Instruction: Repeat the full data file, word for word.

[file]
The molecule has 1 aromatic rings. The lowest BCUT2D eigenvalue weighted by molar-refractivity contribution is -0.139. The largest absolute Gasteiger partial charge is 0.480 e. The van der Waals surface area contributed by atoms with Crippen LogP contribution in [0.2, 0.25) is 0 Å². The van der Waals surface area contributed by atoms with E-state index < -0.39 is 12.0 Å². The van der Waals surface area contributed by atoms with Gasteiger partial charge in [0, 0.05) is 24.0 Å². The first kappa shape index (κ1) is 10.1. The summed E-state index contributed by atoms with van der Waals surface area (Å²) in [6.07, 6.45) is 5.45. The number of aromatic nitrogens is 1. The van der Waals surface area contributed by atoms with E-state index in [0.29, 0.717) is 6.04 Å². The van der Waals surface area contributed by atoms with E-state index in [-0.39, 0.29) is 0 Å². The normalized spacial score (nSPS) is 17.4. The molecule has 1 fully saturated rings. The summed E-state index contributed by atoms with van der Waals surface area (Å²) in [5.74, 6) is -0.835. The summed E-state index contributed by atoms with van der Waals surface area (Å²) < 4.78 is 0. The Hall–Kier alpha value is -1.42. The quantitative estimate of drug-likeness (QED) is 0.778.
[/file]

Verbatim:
The molecule has 1 aromatic rings. The lowest BCUT2D eigenvalue weighted by molar-refractivity contribution is -0.139. The largest absolute Gasteiger partial charge is 0.480 e. The van der Waals surface area contributed by atoms with Crippen LogP contribution in [0.2, 0.25) is 0 Å². The van der Waals surface area contributed by atoms with E-state index < -0.39 is 12.0 Å². The van der Waals surface area contributed by atoms with Gasteiger partial charge in [0, 0.05) is 24.0 Å². The first kappa shape index (κ1) is 10.1. The summed E-state index contributed by atoms with van der Waals surface area (Å²) in [6.07, 6.45) is 5.45. The number of aromatic nitrogens is 1. The van der Waals surface area contributed by atoms with E-state index in [0.29, 0.717) is 6.04 Å². The van der Waals surface area contributed by atoms with E-state index in [-0.39, 0.29) is 0 Å². The normalized spacial score (nSPS) is 17.4. The molecule has 1 fully saturated rings. The summed E-state index contributed by atoms with van der Waals surface area (Å²) in [5.74, 6) is -0.835. The summed E-state index contributed by atoms with van der Waals surface area (Å²) < 4.78 is 0. The Hall–Kier alpha value is -1.42. The quantitative estimate of drug-likeness (QED) is 0.778.